Rosen points to Cardona as an example of a youngster with a great gift. But in too many cases, with too many young people, those gifts go unrealized and the child becomes an adult with nowhere to go.
“We want them to have a vision of success and whether they become entrepreneurs and create their own businesses or bring to their jobs and their employers an entrepreneurial mindset. That’s going to give them a much better chance at success,” Rosen says.
The work being done by NFTE fits like a glove with EY’s mission to drive entrepreneurialism in the business sector.
“Our cultures are so aligned around entrepreneurialism in general and we are all running competitions and promoting the notion that we need more entrepreneurs to solve problems,” Rosen says. “Now we have partners on every single one of our boards worldwide. They don’t have to be asked to do it. They really like doing it.”
Cardona was featured at the recent EY World Entrepreneur of the Year Award program in Monte Carlo. Other budding young leaders who have risen through NFTE also have been honored by EY.
“In every city where we have an operation, they feature our winning entrepreneurs,” Rosen says. “So the kids get an opportunity to network and see what success looks like and to go to the kinds of places they’ve never been and participate that way. And they get a sense of recognition for their work.”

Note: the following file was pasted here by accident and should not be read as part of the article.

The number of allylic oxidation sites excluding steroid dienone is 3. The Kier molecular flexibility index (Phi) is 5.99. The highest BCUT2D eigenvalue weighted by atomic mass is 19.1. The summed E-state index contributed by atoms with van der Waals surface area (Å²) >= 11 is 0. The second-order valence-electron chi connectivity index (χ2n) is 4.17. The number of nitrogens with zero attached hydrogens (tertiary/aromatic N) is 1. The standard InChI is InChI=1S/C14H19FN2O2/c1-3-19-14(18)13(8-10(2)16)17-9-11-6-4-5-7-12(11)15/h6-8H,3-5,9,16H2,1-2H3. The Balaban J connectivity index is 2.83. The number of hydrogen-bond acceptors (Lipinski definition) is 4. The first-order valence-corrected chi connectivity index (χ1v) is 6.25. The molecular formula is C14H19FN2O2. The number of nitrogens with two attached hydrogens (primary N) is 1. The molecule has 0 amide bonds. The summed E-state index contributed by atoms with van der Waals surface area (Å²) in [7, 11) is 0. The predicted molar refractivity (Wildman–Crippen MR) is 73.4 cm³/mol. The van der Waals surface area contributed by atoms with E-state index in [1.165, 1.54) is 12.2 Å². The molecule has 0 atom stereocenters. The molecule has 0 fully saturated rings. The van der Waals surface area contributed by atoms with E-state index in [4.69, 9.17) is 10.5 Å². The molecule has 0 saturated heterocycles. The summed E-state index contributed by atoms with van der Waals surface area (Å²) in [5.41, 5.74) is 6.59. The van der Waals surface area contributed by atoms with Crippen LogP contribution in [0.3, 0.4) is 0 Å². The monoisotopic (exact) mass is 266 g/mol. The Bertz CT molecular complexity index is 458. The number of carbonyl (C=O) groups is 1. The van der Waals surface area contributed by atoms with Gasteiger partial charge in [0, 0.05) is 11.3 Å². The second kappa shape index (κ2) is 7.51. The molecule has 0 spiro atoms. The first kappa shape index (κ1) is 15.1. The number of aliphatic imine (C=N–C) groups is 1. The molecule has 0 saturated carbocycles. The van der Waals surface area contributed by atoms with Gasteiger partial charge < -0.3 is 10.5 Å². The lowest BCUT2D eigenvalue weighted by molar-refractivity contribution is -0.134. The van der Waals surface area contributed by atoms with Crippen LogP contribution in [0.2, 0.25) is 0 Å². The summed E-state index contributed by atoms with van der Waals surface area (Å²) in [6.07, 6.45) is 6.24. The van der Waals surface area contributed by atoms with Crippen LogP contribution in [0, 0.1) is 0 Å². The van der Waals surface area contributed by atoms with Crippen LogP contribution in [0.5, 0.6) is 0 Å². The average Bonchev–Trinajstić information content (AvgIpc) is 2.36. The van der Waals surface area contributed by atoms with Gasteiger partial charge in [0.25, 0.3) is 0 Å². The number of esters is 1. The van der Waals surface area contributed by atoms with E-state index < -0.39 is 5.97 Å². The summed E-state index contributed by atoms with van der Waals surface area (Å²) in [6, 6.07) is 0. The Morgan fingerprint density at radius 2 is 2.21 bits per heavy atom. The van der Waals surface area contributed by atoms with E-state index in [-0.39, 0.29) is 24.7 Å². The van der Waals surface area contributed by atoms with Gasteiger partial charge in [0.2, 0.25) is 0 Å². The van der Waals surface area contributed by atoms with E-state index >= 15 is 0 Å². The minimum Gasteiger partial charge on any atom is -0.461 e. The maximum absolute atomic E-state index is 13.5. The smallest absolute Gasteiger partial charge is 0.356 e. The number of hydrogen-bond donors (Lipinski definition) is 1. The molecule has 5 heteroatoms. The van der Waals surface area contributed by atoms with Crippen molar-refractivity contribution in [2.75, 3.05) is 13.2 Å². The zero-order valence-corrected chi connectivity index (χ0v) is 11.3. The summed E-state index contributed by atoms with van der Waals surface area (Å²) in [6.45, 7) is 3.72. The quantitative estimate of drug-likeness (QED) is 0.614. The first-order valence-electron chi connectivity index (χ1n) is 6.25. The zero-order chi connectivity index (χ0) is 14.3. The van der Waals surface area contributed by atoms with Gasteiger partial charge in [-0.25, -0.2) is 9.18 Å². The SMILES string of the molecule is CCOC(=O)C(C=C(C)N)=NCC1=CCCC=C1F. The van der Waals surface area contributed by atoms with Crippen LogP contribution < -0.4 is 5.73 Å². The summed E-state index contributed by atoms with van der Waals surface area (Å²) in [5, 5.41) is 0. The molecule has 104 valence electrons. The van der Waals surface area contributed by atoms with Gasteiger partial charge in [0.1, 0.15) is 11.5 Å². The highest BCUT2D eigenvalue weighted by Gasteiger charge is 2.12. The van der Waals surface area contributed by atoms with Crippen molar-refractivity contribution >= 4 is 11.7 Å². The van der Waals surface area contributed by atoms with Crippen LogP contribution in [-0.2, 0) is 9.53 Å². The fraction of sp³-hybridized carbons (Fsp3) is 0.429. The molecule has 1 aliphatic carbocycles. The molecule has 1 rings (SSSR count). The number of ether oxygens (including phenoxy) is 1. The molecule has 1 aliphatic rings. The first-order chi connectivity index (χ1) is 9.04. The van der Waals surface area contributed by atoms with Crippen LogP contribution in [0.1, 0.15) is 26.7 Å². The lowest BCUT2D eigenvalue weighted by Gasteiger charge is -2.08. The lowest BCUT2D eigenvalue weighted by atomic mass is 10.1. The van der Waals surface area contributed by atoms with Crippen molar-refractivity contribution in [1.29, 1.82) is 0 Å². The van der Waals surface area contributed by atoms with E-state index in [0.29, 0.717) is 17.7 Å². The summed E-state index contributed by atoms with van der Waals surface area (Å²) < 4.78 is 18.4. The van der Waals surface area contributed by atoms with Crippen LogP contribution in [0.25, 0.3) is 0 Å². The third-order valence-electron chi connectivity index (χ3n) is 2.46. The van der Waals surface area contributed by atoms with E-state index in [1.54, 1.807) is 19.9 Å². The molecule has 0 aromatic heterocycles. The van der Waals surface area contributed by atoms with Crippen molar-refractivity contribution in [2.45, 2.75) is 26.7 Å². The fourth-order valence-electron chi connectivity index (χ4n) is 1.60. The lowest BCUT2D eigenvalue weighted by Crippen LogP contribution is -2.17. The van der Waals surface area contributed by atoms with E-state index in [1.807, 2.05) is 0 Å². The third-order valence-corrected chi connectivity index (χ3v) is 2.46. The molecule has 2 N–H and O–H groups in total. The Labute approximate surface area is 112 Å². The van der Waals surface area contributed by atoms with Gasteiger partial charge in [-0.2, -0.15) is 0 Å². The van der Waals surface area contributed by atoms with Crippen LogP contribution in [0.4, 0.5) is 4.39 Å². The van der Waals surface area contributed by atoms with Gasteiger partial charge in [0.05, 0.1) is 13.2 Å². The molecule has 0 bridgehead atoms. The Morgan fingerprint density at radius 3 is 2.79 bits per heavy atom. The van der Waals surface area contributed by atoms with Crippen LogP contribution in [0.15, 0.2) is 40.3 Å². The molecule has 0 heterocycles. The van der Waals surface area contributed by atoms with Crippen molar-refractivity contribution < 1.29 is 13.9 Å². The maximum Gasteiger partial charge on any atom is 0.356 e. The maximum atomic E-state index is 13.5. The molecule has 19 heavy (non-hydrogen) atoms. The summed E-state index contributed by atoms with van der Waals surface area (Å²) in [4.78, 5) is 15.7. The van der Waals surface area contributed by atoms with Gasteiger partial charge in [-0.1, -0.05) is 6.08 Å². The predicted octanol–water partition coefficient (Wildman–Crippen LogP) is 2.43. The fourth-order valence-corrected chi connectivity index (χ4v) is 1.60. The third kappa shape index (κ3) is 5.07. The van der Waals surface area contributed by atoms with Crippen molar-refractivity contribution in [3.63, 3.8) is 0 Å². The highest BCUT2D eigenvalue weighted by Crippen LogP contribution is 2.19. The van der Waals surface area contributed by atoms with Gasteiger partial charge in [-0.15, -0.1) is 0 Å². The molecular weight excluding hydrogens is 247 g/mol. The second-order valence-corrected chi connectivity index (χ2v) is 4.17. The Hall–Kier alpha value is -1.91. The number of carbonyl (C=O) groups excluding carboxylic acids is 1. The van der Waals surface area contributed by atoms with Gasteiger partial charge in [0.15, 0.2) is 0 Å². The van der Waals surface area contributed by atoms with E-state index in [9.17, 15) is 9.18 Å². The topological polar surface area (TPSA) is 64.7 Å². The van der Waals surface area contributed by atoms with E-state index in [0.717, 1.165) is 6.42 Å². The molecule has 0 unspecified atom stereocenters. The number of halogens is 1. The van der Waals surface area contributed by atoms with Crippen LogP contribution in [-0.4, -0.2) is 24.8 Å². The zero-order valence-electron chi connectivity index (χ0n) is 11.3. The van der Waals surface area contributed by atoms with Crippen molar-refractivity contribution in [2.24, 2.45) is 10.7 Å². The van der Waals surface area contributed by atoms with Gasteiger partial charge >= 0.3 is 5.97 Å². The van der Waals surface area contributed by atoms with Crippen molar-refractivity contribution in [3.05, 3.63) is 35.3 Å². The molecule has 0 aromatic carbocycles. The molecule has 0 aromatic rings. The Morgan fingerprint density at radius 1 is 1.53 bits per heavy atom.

Rosen says there’s nothing better than working with young people to prepare them for what lies ahead.
“If you’re going to give back, why not work with kids who need it the most and actually teach them and help them to be entrepreneurs,” Rosen says. “That’s what is going to grow our economy and create stability.”
How to reach: Network for Teaching Entrepreneurship, (212) 232-3333 or www.nfte.com
Although manufacturers can expect modest 2 percent growth through the remainder of 2013, the brief lull gives opportunistic executives a chance to prepare for an uptick in business next year.
Gus Faucher, senior economist for The PNC Financial Services Group, attributes his optimistic forecast to a rise in business investments, fueled by the resolution of murky tax and sequestration issues, and the continuation of record-low interest rates.
“I think the U.S. will maintain an edge in high value-add manufacturing because we have highly skilled, productive labor,” Faucher says. “Maintaining our competitive advantage requires ongoing development of our manufacturing workforce.”
As the economic recovery proceeds, in what areas will spending accelerate most? Manufacturers of home building products and materials, furnishings, appliances and so forth should have a strong 2014, thanks to the rebound in the residential real estate market. In turn, those manufacturers will purchase more production equipment, raw materials, parts and other items. The wealth effect in real estate will stimulate growth throughout the supply chain.